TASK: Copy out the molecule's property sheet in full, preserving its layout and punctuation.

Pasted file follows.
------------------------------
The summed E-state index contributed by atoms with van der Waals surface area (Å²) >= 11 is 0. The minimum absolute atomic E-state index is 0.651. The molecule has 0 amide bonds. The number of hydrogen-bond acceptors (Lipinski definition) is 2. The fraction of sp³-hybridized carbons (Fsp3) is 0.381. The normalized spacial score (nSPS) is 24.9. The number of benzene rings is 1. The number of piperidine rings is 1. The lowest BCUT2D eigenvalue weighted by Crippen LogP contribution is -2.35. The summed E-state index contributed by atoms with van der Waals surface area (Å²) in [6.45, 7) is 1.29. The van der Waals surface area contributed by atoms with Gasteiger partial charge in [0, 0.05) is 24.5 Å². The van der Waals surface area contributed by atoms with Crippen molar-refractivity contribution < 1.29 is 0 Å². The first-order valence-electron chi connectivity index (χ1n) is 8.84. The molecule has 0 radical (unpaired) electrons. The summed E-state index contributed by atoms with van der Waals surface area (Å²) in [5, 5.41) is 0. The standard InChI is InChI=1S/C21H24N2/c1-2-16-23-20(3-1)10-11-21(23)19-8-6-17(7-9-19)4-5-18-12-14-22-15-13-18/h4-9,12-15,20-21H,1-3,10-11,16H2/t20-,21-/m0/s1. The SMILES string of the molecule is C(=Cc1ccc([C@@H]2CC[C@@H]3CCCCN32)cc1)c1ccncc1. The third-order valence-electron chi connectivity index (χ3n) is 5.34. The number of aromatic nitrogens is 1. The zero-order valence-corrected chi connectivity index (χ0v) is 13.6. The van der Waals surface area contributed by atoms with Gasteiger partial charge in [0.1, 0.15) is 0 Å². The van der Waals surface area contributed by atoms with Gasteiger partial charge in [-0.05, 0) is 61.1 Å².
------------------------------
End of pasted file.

The summed E-state index contributed by atoms with van der Waals surface area (Å²) >= 11 is 0. The minimum absolute atomic E-state index is 0.651. The molecule has 0 amide bonds. The number of hydrogen-bond acceptors (Lipinski definition) is 2. The fraction of sp³-hybridized carbons (Fsp3) is 0.381. The normalized spacial score (nSPS) is 24.9. The number of benzene rings is 1. The number of piperidine rings is 1. The lowest BCUT2D eigenvalue weighted by Crippen LogP contribution is -2.35. The summed E-state index contributed by atoms with van der Waals surface area (Å²) in [6.45, 7) is 1.29. The van der Waals surface area contributed by atoms with Gasteiger partial charge in [0, 0.05) is 24.5 Å². The van der Waals surface area contributed by atoms with Crippen molar-refractivity contribution < 1.29 is 0 Å². The first-order valence-electron chi connectivity index (χ1n) is 8.84. The molecule has 0 radical (unpaired) electrons. The summed E-state index contributed by atoms with van der Waals surface area (Å²) in [5, 5.41) is 0. The standard InChI is InChI=1S/C21H24N2/c1-2-16-23-20(3-1)10-11-21(23)19-8-6-17(7-9-19)4-5-18-12-14-22-15-13-18/h4-9,12-15,20-21H,1-3,10-11,16H2/t20-,21-/m0/s1. The SMILES string of the molecule is C(=Cc1ccc([C@@H]2CC[C@@H]3CCCCN32)cc1)c1ccncc1. The third-order valence-electron chi connectivity index (χ3n) is 5.34. The number of aromatic nitrogens is 1. The zero-order valence-corrected chi connectivity index (χ0v) is 13.6. The van der Waals surface area contributed by atoms with Gasteiger partial charge in [0.1, 0.15) is 0 Å². The van der Waals surface area contributed by atoms with Gasteiger partial charge in [-0.05, 0) is 61.1 Å².